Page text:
I wonder if the member could expand a bit more on the fact that it is nice the bill is being tabled, but there are two significant areas where there will be regulations, and one could potentially severely limit these privileges to the producers.

Agricultural Growth ActGovernment Orders

12:25 p.m.


Charlie Angus NDP Timmins—James Bay, ON

Mr. Speaker, I do not want to sound like I am getting all biblical but it does say in the Book of Luke that what is done in the dark shall be seen in the light and shouted from the rooftops.

This is the problem with regulation. We have a few hours of debate on something as substantive as the issue of plant breeders' rights and how the rights of farmers and the rights of an ecological system for growth balances off the larger corporate interests and larger international trade interests. Then it goes to committee, and then it is voted on. Then all the little booby traps can be brought in through regulation, which the public will have no ability to hear.

When we deal with these issues, the public looks to us as parliamentarians to try to find a reasonable solution. Do I know how to balance off plant breeders' rights with what is called the farmers' privilege? I think it should be the farmers' rights. No, because it is in those details. They are very complicated.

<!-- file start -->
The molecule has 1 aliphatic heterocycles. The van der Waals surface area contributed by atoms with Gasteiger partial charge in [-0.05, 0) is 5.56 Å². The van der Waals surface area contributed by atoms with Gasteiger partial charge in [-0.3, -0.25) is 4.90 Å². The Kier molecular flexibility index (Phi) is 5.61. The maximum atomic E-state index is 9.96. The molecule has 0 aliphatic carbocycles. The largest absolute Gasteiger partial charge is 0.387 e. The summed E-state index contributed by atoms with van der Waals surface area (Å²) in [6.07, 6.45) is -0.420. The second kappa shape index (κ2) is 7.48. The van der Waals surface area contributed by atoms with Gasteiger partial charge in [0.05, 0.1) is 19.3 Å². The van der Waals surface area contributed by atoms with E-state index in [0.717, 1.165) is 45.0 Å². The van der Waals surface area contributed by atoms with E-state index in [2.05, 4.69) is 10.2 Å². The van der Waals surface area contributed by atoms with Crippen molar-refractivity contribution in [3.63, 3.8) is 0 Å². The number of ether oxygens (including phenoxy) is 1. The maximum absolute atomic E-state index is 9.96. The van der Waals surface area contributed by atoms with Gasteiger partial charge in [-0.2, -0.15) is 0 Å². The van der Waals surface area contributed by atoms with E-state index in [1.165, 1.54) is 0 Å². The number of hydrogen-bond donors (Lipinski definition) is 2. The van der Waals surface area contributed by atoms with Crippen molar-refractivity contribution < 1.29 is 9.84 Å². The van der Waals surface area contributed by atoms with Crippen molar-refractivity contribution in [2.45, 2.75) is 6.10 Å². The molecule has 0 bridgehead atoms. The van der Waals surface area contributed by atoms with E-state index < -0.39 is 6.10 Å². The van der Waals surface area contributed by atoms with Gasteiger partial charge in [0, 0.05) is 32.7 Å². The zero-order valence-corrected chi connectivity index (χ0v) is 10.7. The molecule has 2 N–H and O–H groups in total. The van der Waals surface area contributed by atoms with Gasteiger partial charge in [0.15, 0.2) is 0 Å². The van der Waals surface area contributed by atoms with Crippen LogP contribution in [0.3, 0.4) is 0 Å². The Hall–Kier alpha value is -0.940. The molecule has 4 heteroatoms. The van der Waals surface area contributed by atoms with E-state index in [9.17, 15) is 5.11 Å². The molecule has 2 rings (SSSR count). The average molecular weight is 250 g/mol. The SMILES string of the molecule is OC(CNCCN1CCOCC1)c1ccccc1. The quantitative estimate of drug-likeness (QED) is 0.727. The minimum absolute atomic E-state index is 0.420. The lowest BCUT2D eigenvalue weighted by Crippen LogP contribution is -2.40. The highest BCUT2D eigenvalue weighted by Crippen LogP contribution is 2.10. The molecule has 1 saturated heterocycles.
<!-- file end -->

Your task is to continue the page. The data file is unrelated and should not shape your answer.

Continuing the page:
The issue that it can be dealt with in regulation after the fact means there can also be the problem of certain interests that will have the ear of the people writing the regulations while the public is sitting on the outside. I do not think that is in the interests of the public.

Agricultural Growth ActGovernment Orders

12:25 p.m.


Bruce Hyer Green Thunder Bay—Superior North, ON

Mr. Speaker, we do indeed have an omnibus bill on agriculture here of 108 pages, with very small font. It is unbelievably important stuff.

To again join my hon. member for Timmins—James Bay, and to get biblical, the part that particularly worries me is that the Creator put these genes on the planet. For us to be saying that a large corporation can control them, monopolize them, and modify them in ways that cause serious potential problems is worrisome to me.

In terms of process, what worries me is that with a bill of this scope, we have five hours to discuss this in a House where the number of people with a scientific background is in the single digits. We desperately need to have expert testimony. We need to have more information.

I would like the hon. member for Timmins—James Bay to give us his thoughts on the process of ramming and cramming this bill through in such a last-minute, draconian fashion.

Agricultural Growth ActGovernment Orders